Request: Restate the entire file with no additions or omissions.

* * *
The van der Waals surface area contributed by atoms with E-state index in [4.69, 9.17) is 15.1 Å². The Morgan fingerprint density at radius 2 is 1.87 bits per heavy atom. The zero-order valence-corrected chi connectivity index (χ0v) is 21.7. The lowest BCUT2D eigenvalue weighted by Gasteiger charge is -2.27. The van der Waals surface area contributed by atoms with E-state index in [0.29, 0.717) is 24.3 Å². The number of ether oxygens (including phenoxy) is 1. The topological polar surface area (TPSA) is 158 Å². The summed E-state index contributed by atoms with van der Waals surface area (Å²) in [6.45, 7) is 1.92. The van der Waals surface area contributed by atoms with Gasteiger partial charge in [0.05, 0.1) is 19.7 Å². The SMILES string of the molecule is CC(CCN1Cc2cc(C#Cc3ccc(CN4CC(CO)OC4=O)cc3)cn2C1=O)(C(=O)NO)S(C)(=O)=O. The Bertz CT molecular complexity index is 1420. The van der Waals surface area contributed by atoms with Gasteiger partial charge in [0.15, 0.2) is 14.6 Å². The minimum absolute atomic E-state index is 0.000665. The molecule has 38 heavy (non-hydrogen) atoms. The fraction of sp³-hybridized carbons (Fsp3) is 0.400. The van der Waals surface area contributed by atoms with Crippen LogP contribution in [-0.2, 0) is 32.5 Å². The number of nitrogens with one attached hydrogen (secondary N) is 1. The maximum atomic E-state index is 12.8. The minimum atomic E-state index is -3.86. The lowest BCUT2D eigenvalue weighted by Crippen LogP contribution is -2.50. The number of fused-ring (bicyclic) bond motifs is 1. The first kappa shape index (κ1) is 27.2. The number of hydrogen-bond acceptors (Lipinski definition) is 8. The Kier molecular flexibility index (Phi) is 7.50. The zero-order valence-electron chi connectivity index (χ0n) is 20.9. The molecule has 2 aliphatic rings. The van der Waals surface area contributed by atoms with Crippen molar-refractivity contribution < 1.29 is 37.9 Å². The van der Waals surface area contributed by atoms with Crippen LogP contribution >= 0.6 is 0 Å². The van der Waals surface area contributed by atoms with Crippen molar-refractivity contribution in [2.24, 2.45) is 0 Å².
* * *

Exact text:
The van der Waals surface area contributed by atoms with E-state index in [4.69, 9.17) is 15.1 Å². The Morgan fingerprint density at radius 2 is 1.87 bits per heavy atom. The zero-order valence-corrected chi connectivity index (χ0v) is 21.7. The lowest BCUT2D eigenvalue weighted by Gasteiger charge is -2.27. The van der Waals surface area contributed by atoms with E-state index in [0.29, 0.717) is 24.3 Å². The number of ether oxygens (including phenoxy) is 1. The topological polar surface area (TPSA) is 158 Å². The summed E-state index contributed by atoms with van der Waals surface area (Å²) in [6.45, 7) is 1.92. The van der Waals surface area contributed by atoms with Gasteiger partial charge in [0.05, 0.1) is 19.7 Å². The SMILES string of the molecule is CC(CCN1Cc2cc(C#Cc3ccc(CN4CC(CO)OC4=O)cc3)cn2C1=O)(C(=O)NO)S(C)(=O)=O. The Bertz CT molecular complexity index is 1420. The van der Waals surface area contributed by atoms with Gasteiger partial charge in [0.15, 0.2) is 14.6 Å². The minimum absolute atomic E-state index is 0.000665. The molecule has 38 heavy (non-hydrogen) atoms. The fraction of sp³-hybridized carbons (Fsp3) is 0.400. The van der Waals surface area contributed by atoms with Crippen LogP contribution in [-0.2, 0) is 32.5 Å². The number of nitrogens with one attached hydrogen (secondary N) is 1. The maximum atomic E-state index is 12.8. The minimum atomic E-state index is -3.86. The lowest BCUT2D eigenvalue weighted by Crippen LogP contribution is -2.50. The number of fused-ring (bicyclic) bond motifs is 1. The first kappa shape index (κ1) is 27.2. The number of hydrogen-bond acceptors (Lipinski definition) is 8. The Kier molecular flexibility index (Phi) is 7.50. The zero-order valence-electron chi connectivity index (χ0n) is 20.9. The molecule has 2 aliphatic rings. The van der Waals surface area contributed by atoms with Crippen molar-refractivity contribution < 1.29 is 37.9 Å². The van der Waals surface area contributed by atoms with Crippen LogP contribution >= 0.6 is 0 Å². The van der Waals surface area contributed by atoms with Crippen molar-refractivity contribution in [2.24, 2.45) is 0 Å².